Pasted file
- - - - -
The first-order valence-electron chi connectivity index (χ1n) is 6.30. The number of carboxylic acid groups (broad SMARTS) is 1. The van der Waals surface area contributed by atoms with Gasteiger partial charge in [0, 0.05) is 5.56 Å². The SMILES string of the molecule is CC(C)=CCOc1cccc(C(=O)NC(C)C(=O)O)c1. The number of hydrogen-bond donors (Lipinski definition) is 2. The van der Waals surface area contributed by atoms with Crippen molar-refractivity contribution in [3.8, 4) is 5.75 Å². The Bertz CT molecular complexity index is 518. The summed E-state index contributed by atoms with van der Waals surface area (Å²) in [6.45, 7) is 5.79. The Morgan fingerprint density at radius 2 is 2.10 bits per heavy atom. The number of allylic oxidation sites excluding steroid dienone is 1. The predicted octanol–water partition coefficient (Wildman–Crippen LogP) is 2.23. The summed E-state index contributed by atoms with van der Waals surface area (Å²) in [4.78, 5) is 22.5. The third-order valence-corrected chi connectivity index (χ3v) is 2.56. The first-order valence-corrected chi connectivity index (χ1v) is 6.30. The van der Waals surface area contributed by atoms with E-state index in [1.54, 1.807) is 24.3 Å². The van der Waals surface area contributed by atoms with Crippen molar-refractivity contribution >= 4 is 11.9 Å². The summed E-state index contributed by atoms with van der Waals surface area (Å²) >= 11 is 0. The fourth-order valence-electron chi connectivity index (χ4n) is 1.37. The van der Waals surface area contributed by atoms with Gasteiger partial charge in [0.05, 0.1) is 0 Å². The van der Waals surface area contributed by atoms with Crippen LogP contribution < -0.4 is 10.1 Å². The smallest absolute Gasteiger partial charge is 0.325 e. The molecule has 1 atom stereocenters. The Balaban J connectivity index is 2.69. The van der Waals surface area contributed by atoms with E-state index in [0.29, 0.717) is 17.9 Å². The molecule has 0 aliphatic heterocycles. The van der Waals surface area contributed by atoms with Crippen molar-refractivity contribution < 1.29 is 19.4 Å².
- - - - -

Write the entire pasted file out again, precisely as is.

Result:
The first-order valence-electron chi connectivity index (χ1n) is 6.30. The number of carboxylic acid groups (broad SMARTS) is 1. The van der Waals surface area contributed by atoms with Gasteiger partial charge in [0, 0.05) is 5.56 Å². The SMILES string of the molecule is CC(C)=CCOc1cccc(C(=O)NC(C)C(=O)O)c1. The number of hydrogen-bond donors (Lipinski definition) is 2. The van der Waals surface area contributed by atoms with Crippen molar-refractivity contribution in [3.8, 4) is 5.75 Å². The Bertz CT molecular complexity index is 518. The summed E-state index contributed by atoms with van der Waals surface area (Å²) in [6.45, 7) is 5.79. The Morgan fingerprint density at radius 2 is 2.10 bits per heavy atom. The number of allylic oxidation sites excluding steroid dienone is 1. The predicted octanol–water partition coefficient (Wildman–Crippen LogP) is 2.23. The summed E-state index contributed by atoms with van der Waals surface area (Å²) in [4.78, 5) is 22.5. The third-order valence-corrected chi connectivity index (χ3v) is 2.56. The first-order valence-corrected chi connectivity index (χ1v) is 6.30. The van der Waals surface area contributed by atoms with E-state index in [1.54, 1.807) is 24.3 Å². The van der Waals surface area contributed by atoms with Crippen molar-refractivity contribution >= 4 is 11.9 Å². The summed E-state index contributed by atoms with van der Waals surface area (Å²) >= 11 is 0. The fourth-order valence-electron chi connectivity index (χ4n) is 1.37. The van der Waals surface area contributed by atoms with Gasteiger partial charge in [0.05, 0.1) is 0 Å². The van der Waals surface area contributed by atoms with Crippen LogP contribution < -0.4 is 10.1 Å². The smallest absolute Gasteiger partial charge is 0.325 e. The molecule has 1 atom stereocenters. The Balaban J connectivity index is 2.69. The van der Waals surface area contributed by atoms with E-state index in [0.29, 0.717) is 17.9 Å². The molecule has 0 aliphatic heterocycles. The van der Waals surface area contributed by atoms with Crippen molar-refractivity contribution < 1.29 is 19.4 Å².